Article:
I just finished reading the new biography on Craig Claiborne, The Man Who Changed the Way We Eat: Craig Claiborne and the American Food Renaissance. The book is certainly an unvarnished look at Claiborne's rather turbulent life, but the sections of the book that I found most interesting were those that focused on Claiborne's passion for food and cooking. And really, that's what I want to remember most about him.
The book's author wrote that upon Claiborne's first retirement from The New York Times, the food critic set out to write and publish his own Craig Claiborne Journal. That endeavor, however, was put on the back burner after Claiborne met an accomplished Chinese cook living in New York, Mrs. Virginia Lee. Claiborne was so taken with Mrs. Lee that not only did he take Chinese cookery classes from her, he also coauthored The Chinese Cookbook with her. In fact, the book is still considered to be one of the definitive works on Chinese cooking.
Funny enough, just a few days ago I happened to find an article on Claiborne and Lee in a 1971 issue of House & Garden. Talk about fortuitous timing. The article shows Claiborne and Lee in the kitchen (could it be Claiborne's kitchen in East Hampton?) preparing a seven dish Chinese luncheon for ten guests. Lee noted that "The advantage of a Chinese meal is that so much can be prepared in advance and refrigerated, then just brought to room temperature before cooking quickly in a Chinese wok." The menu included Aromatic Spiced Beef, Chinese Chicken with Nuts, Snow Peas and Straw Mushrooms, Steamed Flounder, Lettuce Packages, Smoked Duck, and Best Fried Rice. Sounds like quite a feast, and a delicious one at that. And after looking at the article's photos, I think that one can really see the camaraderie between Claiborne and Lee.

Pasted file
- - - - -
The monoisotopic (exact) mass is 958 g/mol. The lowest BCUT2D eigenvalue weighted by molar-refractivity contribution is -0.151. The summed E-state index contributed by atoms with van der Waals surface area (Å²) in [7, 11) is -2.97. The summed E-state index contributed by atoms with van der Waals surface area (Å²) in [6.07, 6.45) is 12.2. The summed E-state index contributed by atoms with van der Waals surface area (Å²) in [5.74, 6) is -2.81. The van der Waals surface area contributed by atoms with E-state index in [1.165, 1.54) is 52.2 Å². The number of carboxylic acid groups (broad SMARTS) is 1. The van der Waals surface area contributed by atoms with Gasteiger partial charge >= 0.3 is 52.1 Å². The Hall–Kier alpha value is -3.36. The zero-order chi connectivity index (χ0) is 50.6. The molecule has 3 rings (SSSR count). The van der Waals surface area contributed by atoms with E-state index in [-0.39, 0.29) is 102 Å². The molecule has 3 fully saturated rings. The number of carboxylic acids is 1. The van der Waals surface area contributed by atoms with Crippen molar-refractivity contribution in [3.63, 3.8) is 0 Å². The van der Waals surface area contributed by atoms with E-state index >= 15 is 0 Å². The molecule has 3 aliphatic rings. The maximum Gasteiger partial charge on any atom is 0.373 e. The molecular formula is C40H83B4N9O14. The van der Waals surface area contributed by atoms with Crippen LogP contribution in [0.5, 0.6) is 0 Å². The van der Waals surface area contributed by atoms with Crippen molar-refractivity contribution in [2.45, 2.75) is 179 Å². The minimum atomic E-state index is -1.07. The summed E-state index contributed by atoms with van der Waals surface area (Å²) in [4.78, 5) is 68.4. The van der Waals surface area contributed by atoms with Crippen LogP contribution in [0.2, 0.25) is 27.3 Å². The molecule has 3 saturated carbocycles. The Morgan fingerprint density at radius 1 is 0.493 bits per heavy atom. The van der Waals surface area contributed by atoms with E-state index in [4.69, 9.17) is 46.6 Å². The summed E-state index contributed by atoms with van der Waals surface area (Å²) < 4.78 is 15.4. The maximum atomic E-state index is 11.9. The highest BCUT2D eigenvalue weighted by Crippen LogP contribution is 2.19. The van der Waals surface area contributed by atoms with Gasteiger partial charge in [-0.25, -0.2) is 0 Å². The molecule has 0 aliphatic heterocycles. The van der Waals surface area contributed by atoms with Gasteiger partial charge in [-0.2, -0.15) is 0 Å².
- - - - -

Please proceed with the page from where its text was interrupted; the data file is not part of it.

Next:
While I've never considered cooking a Chinese meal at home before, I have to say that after reading both the Claiborne biography as well as this House & Garden article, I am now inspired to try my hand at it. Not all seven dishes, mind you, but perhaps just one. No need to bite off more than I can chew.
All photos from House & Garden, July 1971.